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Managing Menu Analysis During Your Busy Season

How to manage menu analysis during your busiest season

You don’t have to set aside restaurant execution during the busy holiday months to plan for the future.

’Tis almost the season. The busy season, that is. The fall months through the winter holidays are the most hectic time for many operators. During this part of the year it’s all about execution—scheduling, production, menus, specials, catering—with everything steadily moving forward. The most successful operators are also developing their new menus to kick off the upcoming year. So how do they manage both?

The key is to start now and tackle your menu analysis and development in “bite-size” chunks. Breaking everything down into smaller steps will help you complete your analysis without taking too much time, energy or manpower away from daily executional needs.

Make sure the menu fits

Narrow the scope. With menu analysis and development, the focus must be on your core menu, those items that most directly define your brand and create a unique point of market differentiation. While a menu may include specials, limited-time offers or dining experiences such as wine dinners, the core menu is usually the 20-30 items that are the driving force of your organization. 

A core menu should be revised at least twice and up to four times a year. The first step to making updates is internal observation. Looking in first, via brief sharing sessions with your team, can help enable great execution once the holidays are over. Some things to consider:

  • Review guest feedback to see if you have remained “fresh” in the minds of your guests.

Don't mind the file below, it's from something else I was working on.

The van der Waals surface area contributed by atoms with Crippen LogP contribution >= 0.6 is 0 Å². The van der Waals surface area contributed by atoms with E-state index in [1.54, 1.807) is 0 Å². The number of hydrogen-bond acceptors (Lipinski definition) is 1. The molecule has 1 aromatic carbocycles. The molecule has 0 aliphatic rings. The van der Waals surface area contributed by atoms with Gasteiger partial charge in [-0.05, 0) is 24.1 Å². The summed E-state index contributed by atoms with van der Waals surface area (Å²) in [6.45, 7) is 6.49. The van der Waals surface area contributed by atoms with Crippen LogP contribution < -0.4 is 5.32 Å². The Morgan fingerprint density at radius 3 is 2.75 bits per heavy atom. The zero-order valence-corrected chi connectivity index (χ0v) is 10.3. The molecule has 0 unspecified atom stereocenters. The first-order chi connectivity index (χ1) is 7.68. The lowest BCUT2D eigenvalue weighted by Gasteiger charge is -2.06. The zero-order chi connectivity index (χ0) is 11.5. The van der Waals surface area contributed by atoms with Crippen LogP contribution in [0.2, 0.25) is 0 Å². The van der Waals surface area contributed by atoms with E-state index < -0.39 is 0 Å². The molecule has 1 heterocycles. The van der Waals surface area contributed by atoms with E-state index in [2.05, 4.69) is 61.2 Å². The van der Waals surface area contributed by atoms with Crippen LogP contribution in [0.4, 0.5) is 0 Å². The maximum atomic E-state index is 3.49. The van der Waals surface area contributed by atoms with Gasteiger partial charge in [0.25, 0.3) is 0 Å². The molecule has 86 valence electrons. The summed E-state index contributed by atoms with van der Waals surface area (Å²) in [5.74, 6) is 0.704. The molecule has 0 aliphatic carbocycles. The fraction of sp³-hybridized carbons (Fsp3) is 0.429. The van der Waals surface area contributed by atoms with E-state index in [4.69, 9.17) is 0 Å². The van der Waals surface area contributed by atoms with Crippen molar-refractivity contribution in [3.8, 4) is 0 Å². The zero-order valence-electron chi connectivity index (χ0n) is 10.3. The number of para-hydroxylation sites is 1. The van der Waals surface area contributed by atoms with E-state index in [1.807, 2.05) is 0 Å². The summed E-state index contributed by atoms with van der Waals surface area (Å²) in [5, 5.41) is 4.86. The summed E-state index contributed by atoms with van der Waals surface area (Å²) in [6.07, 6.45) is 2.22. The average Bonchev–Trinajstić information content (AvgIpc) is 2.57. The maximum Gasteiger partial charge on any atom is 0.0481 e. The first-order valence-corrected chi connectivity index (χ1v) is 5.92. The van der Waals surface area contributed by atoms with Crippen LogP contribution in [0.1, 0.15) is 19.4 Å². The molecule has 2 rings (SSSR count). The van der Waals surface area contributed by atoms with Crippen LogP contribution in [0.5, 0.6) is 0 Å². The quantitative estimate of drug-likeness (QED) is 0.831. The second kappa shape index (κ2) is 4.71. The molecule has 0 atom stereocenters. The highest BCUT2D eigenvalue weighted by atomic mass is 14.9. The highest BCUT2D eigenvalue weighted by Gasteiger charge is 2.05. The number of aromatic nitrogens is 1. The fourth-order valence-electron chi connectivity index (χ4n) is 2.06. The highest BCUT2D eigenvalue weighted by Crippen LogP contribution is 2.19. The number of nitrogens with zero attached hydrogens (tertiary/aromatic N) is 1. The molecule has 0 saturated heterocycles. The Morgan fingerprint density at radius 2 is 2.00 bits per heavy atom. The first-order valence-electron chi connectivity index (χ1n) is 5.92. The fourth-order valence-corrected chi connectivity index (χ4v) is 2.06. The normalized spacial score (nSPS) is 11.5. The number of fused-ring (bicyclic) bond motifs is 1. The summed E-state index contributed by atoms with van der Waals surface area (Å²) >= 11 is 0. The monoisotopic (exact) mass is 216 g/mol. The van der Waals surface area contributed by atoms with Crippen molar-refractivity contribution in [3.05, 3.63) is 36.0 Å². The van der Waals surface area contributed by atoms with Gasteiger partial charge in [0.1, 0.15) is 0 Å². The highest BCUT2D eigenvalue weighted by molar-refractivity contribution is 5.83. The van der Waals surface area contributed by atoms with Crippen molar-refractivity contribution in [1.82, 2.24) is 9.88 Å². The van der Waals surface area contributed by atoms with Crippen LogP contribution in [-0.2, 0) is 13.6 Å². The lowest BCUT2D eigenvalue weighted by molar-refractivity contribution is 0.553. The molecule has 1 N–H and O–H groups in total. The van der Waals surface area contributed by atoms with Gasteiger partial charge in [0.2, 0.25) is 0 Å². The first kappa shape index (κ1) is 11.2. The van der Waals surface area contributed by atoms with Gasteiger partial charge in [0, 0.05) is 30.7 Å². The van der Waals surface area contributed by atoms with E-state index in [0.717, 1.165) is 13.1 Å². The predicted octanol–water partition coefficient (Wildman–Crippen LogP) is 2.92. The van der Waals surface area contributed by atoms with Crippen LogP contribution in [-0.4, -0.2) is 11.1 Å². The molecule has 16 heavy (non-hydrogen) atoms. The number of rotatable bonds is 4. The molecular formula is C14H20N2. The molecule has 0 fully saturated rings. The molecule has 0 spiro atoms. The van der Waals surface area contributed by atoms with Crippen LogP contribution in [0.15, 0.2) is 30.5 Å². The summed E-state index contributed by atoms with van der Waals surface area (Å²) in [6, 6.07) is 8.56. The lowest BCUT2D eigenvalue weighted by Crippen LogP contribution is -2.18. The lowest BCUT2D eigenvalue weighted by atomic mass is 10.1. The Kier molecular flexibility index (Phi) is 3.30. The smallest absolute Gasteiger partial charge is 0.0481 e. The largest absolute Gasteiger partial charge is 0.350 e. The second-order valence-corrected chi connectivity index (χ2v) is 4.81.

• Conduct a session to review sales and profitability since your last revision.
  • Understand the operational impact of the existing menu and how changes would impact both front and back of house (staffing, training, workflow, etc.).

Examine external insights. Gather both competitive information and menu ideas. You may not be at the decision phase yet, so don’t set boundaries. Consider the following as you develop your ideas:

  • Trend vs. fad. Be thinking about consumer behavior and evolving trends over the long term, compared to fleeting behavior and trends related to recent news or popular entertainment. 
  • Brand alignment. Will the menu item you’re thinking about enrich or extend your brand?
  • Operational testing. Has the menu item or recipe actually been tested in a commercial kitchen?

Conduct a reality check

Before you go forward, keep these things in mind:

Be wary of whiplash. As a food industry pro, you’ll be tempted to see a landscape of possibilities and want to make big changes to your daily menu. But remember the idea of taking things in bite-size chunks? Here’s something to consider: The consumer may order from your menu, on average, a couple of times per month.

Applying this knowledge to the core menu suggests that subtle changes are best. Turning over the entire menu at once is like shuffling between classical music and classic rock on your music device. Too much change too fast leads to guest whiplash as they try to keep up with your appetite for change.

Let data drive decisions. Before you design and print your menu, conduct some form of analysis. Whether we admit it or not, we all play favorites. Analyzing data provides a reality check, letting real numbers and not emotional attachment determine the value of a menu item. It’s also critical to fully understand the method used in your analysis. If you trust the process used to collect the data, you can be more certain when making business decisions based on the outcome.

Seeing the big picture

The first step to accomplishing your menu goals is to set them. By always keeping the final result in mind, it’s easier to make good decisions about the details it takes to get there, such as training, design, print and pre-launch activities during the year. Slowing everything to bite-size bursts with intentional outcomes makes it possible to bring your teams together to share the workload.

Success during the busy months ahead and the time afterward means you have to execute during the fall/holiday season for sure, while also keeping your eyes on the horizon. You can be sure that’s what your competition is trying to do.

Get a handle on your menu

If you’d like to learn more about a menu development plan or the resources available to you as a Gordon Food Service customer, contact your Sales Representative. 

More articles on menu development

Menu & Brand Worksheet

Menu Development: What You Need to Consider

Key Considerations for Rolling Out Your Menu